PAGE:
Last week we attended the Social Gaming Summit at Chelsea’s Stamford Bridge stadium in London. Here is what we learnt:
1. Facebook has become ultra-competitive as a games platform. According to Dan Laughlin, Biz Dev director at 6waves, to get to 1m MAUs (monthly active users) on Facebook you will need to spend hundreds of thousands of dollars, if not more. Sure you can get some virality, but it’s not the same as it was 2 or 3 years ago. K-factors of less than 0.1 indicate the low amount of viral growth in games on Facebook today.
2. Retention and Monetisation are the keys to browser and mobile game success. Forget large-scale player acquisition until you have nailed these two. Anyone with a budget can acquire gamers, and anyone using a platform like Facebook will be using the same viral channels as everyone else. So, what differentiates a successful game from the hundreds and thousands of great games that just don’t seem to make it online? The answer is retention and monetisation. Retention is about building a compelling game that users will want to come back to. Monetisation is about designing your game with the ability to charge users in mind. Nail those two things and you are one step away from cocktails on your yacht.
3. 0-1-100, or in other words, make your game free to play, make it easy to spend a dollar and allow people to spend $100 a month if they wish. According to Nicolas Lovell, this is one of the keys to success. When the marginal cost of delivering the game to a user is as close to zero as it is for browser games, make it free for everyone. But give people a good reason to want to spend a small amount of money. And, finally, some people will love your game: if they want to spend $100 a month on your game, give them the opportunity to do so.
4. Time is the main asset in social games, not currency. Gamers are cashing into games in order to speed things up and progress through the game more rapidly. If you want to drive monetisation in your game, create timed events so gamers make an appointment to return to the game, driving retention. Develop open loops, forcing things to be unfinished. Ensure players have multiple tasks underway at once. Harvesting, missions, quests, etc bring players back to the game over and over again.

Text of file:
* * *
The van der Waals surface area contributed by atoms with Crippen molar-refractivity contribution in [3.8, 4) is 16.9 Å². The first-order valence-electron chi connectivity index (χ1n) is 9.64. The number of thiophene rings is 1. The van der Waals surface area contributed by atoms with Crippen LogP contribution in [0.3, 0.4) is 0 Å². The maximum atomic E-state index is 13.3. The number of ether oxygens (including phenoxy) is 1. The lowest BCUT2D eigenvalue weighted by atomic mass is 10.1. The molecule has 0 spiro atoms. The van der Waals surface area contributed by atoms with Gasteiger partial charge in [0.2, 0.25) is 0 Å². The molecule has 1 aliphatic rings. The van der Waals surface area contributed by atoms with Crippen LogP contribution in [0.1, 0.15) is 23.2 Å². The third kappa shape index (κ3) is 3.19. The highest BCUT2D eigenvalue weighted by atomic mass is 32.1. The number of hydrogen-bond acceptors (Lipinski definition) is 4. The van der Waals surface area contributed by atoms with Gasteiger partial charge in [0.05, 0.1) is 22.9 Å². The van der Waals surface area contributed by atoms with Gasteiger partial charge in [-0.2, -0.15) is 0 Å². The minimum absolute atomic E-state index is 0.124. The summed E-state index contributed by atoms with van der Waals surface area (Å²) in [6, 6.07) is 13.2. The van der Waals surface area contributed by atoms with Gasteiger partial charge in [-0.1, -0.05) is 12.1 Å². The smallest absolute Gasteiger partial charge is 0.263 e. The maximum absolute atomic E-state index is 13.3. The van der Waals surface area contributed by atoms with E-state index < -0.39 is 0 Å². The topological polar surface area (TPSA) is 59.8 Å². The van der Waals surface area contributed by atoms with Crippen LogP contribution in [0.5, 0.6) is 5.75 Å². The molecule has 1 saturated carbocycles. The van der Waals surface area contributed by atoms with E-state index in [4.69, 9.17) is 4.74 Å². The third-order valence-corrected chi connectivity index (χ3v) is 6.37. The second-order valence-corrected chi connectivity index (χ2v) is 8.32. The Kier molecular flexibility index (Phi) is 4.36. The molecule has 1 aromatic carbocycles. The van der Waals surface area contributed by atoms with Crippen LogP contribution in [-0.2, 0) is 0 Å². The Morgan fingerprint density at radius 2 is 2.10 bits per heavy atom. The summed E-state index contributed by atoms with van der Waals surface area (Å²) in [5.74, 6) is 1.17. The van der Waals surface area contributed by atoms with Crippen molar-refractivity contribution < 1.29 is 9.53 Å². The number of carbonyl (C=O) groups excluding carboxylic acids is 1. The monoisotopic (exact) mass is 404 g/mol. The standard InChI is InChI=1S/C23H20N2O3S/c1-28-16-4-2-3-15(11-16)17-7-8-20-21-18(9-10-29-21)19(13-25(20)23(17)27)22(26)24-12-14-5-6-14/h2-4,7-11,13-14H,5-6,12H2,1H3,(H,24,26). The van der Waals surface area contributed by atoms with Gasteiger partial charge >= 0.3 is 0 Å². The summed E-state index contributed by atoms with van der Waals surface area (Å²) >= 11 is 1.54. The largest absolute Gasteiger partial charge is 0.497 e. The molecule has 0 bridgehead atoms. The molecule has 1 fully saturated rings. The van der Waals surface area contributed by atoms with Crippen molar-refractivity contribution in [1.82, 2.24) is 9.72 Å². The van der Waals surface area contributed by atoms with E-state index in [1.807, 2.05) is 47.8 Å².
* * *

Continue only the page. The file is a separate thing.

5. Mobile Apps is a great place to be: but only if you are in the top 50 apps. According to estimates, 71% of all revenues come from the top 50 apps. Worse news is that there has been very minimal turnover in the top 100 apps and top 100 publishers in the past year. So if you are going to go down the mobile route, get a good publisher and get into the top 50!
6. This is only the beginning. Today’s successful social games companies may have shown the way, but there is much much more to come and one of the biggest opportunities is to bring higher quality, more compelling game experiences to the browser.
From a Turbulenz point of view, everything we heard meshes very well with our vision for the future of games. We have built an HTML5 game engine and social platform that enables developers to bring higher quality game experiences to the web. If retention is the main differentiator of a successful game, and if this is driven by the quality of the game, Turbulenz is very well positioned to help developers succeed online. Furthermore, the Turbulenz platform incorporates new social sharing features that do not exist on other games platforms. Being able to expose your game to viral growth mechanics that do not exist elsewhere online allow your game to grow faster and more cheaply than any other game.
On a final note, the Head of European Gaming Partnerships for Facebook, Julien Codorniou, declared that if he was starting a company today it would be completely focused on HTML5 games. Well, Turbulenz is an HTML5 game engine and social platform. If you are a game developer and thinking along the same lines as Julien then sign up for Turbulenz and join the revolution.